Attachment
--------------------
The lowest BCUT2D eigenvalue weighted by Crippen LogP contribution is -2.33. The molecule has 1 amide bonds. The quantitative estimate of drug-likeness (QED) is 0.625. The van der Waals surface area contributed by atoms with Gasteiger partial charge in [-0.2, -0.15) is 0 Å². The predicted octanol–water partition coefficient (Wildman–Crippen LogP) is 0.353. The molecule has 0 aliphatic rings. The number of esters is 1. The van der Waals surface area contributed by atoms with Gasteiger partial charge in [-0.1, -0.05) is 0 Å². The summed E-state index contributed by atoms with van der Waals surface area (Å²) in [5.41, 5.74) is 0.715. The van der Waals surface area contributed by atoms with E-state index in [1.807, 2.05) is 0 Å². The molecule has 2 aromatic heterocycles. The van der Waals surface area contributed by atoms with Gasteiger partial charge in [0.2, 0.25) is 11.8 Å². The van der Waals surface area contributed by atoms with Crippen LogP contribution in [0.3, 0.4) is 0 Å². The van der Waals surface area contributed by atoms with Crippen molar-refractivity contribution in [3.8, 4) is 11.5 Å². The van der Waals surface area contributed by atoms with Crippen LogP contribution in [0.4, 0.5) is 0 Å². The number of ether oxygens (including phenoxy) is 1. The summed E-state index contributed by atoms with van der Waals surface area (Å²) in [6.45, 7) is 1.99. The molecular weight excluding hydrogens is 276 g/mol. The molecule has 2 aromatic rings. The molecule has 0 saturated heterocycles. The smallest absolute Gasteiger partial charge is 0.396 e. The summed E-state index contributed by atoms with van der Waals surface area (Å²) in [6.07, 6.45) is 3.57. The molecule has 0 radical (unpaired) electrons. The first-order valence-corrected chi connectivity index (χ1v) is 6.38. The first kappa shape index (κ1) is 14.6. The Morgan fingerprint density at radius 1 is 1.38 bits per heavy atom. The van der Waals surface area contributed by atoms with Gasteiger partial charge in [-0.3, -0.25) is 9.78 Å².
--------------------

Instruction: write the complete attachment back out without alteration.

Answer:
The lowest BCUT2D eigenvalue weighted by Crippen LogP contribution is -2.33. The molecule has 1 amide bonds. The quantitative estimate of drug-likeness (QED) is 0.625. The van der Waals surface area contributed by atoms with Gasteiger partial charge in [-0.2, -0.15) is 0 Å². The predicted octanol–water partition coefficient (Wildman–Crippen LogP) is 0.353. The molecule has 0 aliphatic rings. The number of esters is 1. The van der Waals surface area contributed by atoms with Gasteiger partial charge in [-0.1, -0.05) is 0 Å². The summed E-state index contributed by atoms with van der Waals surface area (Å²) in [5.41, 5.74) is 0.715. The van der Waals surface area contributed by atoms with E-state index in [1.807, 2.05) is 0 Å². The molecule has 2 aromatic heterocycles. The van der Waals surface area contributed by atoms with Gasteiger partial charge in [0.2, 0.25) is 11.8 Å². The van der Waals surface area contributed by atoms with Crippen LogP contribution in [0.3, 0.4) is 0 Å². The van der Waals surface area contributed by atoms with Crippen molar-refractivity contribution in [3.8, 4) is 11.5 Å². The van der Waals surface area contributed by atoms with Crippen LogP contribution in [0.4, 0.5) is 0 Å². The number of ether oxygens (including phenoxy) is 1. The summed E-state index contributed by atoms with van der Waals surface area (Å²) in [6.45, 7) is 1.99. The molecular weight excluding hydrogens is 276 g/mol. The molecule has 2 aromatic rings. The molecule has 0 saturated heterocycles. The smallest absolute Gasteiger partial charge is 0.396 e. The summed E-state index contributed by atoms with van der Waals surface area (Å²) in [6.07, 6.45) is 3.57. The molecule has 0 radical (unpaired) electrons. The first-order valence-corrected chi connectivity index (χ1v) is 6.38. The first kappa shape index (κ1) is 14.6. The Morgan fingerprint density at radius 1 is 1.38 bits per heavy atom. The van der Waals surface area contributed by atoms with Gasteiger partial charge in [-0.3, -0.25) is 9.78 Å².